"Diary of the Dead" is the fifth installment in George Romero's zombie cannon which started off with 1968's genre-defining "Night of the Living Dead", was updated brilliantly and surpassed by the 1978 sequel "Dawn of the Dead", which was also nearly (but not quite) upstaged by 1985's excellent "Day of the Dead". This trilogy proved that when it came to zombies, George could do no wrong. In 2005 Romero returned with the 20 years in the waiting "Land of the Dead" a film, which was met with very mixed fan reaction. I personally liked Land of the Dead and dug it for what it was. We couldn't expect George to make movies look as though it was still 1985 could we?
Story: In Diary, a group of college students from Pitt University flee from campus after a zombie outbreak. They hit the road in a big hippy-style van so they can go back home and be with their (hopefully still alive?) loved ones. One of the students named Jason decides to film all of the events and broadcast on-line for the world to see. The film thus plays out as a sort of web-cam unfolding of events.
My initial reaction on hearing about the premise of Romero's new zombie opus was not necessarily a negative one. Sure, the shaky-camera, reality thing has been played out for years now but I gave Romero the benefit of the doubt because it wouldn't be the first time he reinvents himself through these films. Although all of them are zombie films, "Night" is radically different from "Dawn" which is radically different from "Land". So in Diary, Romero is not settling but continuing to reinvent himself. But oh, how poorly this is executed! Nearly everything in this film is an absolute mess. The CGI head shots that make us crave for Tom Savini. The dreadful "social commentary" about how we are now all a bunch of media-obsessed, blogging, self-promoters. What a fine observation of modern culture George! And the acting....the most frustrating part is not knowing if the atrocious wooden acting is due to a puke-poor cast or if Romero wanted it to look this way intentionally to play in with his "reality" concept. I'd like to give you the benefit of the doubt George, but after watching this wreck I've given up all hope.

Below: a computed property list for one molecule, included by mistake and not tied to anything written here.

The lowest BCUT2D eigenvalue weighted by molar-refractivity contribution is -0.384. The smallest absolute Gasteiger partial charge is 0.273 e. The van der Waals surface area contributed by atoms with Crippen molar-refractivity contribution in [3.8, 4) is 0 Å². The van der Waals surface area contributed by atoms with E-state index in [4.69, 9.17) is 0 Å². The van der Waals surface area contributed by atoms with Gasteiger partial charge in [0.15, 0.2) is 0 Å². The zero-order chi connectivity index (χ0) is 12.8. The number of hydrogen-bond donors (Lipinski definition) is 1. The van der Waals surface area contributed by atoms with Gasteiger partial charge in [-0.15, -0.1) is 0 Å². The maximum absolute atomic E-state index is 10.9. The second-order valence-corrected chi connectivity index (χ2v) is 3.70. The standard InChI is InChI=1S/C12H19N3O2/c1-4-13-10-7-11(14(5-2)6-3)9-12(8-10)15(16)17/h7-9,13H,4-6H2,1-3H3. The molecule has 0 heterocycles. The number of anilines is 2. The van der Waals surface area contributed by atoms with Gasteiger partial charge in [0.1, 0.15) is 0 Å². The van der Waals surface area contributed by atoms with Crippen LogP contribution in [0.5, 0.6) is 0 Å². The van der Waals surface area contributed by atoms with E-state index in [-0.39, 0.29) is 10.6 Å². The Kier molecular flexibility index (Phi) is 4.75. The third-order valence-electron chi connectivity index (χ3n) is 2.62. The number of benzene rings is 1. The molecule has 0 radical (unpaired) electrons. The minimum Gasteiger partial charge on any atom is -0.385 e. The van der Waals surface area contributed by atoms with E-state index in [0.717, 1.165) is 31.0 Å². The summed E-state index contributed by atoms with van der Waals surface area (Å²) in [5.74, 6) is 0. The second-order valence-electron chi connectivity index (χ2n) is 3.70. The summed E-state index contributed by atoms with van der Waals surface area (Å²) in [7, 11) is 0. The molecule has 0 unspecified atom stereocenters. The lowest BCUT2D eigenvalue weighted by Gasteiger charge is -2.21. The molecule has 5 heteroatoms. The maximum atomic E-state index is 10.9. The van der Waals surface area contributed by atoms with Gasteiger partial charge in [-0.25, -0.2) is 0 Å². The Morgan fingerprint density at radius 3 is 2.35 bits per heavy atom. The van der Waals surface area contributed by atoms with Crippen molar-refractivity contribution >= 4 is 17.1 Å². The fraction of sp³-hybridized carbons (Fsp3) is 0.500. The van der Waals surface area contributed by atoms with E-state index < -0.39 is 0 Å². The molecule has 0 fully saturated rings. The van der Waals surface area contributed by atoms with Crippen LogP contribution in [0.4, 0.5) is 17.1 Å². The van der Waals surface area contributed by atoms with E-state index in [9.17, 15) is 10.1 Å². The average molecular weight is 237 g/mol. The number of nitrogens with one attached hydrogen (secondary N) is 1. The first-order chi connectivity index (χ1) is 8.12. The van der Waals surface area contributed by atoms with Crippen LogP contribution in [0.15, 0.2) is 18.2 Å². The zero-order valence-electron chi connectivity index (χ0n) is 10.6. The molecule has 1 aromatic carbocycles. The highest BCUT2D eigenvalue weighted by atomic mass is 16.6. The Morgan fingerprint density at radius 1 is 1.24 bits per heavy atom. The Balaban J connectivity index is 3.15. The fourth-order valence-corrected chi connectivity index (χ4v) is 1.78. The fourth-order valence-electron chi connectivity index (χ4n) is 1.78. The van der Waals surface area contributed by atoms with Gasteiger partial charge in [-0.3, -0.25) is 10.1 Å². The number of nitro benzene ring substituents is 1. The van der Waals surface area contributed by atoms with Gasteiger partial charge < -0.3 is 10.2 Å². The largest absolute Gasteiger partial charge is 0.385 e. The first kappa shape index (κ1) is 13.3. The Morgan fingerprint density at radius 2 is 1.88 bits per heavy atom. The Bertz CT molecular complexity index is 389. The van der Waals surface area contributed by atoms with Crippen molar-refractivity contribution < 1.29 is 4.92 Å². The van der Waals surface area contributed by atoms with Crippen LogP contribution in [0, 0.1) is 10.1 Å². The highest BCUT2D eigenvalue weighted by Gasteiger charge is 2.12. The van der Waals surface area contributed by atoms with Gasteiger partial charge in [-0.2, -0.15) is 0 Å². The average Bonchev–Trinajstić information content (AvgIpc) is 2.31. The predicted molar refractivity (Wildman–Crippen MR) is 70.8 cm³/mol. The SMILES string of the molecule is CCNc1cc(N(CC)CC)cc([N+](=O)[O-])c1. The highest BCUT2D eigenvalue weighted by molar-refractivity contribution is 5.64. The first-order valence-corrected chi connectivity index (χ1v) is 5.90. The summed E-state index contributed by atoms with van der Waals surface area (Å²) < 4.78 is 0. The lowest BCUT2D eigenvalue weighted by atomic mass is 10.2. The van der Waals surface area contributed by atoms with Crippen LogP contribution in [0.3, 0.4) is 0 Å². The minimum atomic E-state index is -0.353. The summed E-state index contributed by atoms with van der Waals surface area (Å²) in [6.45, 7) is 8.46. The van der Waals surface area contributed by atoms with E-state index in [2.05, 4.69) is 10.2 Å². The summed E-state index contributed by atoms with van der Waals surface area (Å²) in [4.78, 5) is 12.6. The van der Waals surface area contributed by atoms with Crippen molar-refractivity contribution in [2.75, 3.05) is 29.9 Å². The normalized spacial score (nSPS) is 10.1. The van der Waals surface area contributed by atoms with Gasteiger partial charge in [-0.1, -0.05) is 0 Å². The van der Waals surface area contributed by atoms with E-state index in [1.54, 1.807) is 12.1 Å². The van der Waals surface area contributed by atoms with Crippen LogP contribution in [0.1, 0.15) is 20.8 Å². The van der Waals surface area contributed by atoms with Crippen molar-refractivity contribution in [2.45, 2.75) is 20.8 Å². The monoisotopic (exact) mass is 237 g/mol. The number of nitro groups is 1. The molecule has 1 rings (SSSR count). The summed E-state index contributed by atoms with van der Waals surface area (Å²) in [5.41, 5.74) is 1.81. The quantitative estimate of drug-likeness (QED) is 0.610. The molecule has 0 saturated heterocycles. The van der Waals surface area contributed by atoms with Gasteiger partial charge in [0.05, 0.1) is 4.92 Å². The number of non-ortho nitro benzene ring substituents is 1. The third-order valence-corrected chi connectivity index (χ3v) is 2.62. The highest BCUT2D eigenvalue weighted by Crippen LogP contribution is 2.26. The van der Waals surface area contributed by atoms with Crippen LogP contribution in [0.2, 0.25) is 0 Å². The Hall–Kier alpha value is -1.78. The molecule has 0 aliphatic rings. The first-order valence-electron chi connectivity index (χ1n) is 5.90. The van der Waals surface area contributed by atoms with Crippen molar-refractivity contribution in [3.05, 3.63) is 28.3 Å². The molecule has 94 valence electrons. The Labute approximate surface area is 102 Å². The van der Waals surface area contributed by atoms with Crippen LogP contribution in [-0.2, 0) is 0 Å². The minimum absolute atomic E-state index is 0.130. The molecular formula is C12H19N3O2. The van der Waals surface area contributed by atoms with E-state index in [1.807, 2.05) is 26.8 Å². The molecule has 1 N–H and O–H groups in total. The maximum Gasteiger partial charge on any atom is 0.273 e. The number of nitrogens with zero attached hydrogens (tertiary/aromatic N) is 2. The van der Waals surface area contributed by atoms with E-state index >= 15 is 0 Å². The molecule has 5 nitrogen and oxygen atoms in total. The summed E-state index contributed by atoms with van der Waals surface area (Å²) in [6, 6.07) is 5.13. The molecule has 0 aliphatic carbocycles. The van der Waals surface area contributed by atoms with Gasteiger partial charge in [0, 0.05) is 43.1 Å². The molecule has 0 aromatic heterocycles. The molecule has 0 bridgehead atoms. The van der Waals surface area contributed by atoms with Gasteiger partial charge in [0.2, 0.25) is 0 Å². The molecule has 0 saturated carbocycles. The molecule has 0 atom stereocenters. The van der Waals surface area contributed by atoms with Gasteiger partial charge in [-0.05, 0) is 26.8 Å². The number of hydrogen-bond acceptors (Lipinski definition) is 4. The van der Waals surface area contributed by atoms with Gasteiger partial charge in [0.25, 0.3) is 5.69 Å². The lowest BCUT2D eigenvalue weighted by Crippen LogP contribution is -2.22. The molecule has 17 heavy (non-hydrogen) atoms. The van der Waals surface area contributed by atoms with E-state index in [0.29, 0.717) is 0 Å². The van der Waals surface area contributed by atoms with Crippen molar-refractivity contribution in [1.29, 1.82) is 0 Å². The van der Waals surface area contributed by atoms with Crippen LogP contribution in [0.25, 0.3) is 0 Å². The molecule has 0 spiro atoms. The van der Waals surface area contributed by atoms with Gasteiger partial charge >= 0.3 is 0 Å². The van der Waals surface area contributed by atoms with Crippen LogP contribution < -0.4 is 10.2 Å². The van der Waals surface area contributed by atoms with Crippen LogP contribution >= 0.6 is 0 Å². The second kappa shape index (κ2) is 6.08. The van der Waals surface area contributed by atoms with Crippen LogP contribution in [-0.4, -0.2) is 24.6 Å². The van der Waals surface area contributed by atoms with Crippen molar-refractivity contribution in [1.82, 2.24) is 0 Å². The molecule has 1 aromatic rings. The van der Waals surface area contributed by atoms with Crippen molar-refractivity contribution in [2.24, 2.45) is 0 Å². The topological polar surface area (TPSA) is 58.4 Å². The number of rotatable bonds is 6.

Is this the worst movie ever? Certainly not, there are heaps of b-horror trash way worse than this. But one thing's for sure, this movie will never elicit repeat viewings the way Romero's other zombie films did. Even those who liked this movie, I refuse to believe for one second that they would see the need to sit through this again for multiple viewings. It's sad to think that throughout the nineties I kept hoping, praying, Romero would finally have the green light to make more zombie films. Now? I just want him to stop...
One thing I've noticed reading through these reviews is that no one seems to be debating this simple point: If Romero's name wasn't attached to this, would we have anyone defending this movie as being a "masterpiece" or have a single 5-star rating on this board? No way, this would be discarded as a by-the-numbers 2-star zombie straight-to-DVD fodder and nothing more. Blind worship I say...Read more ›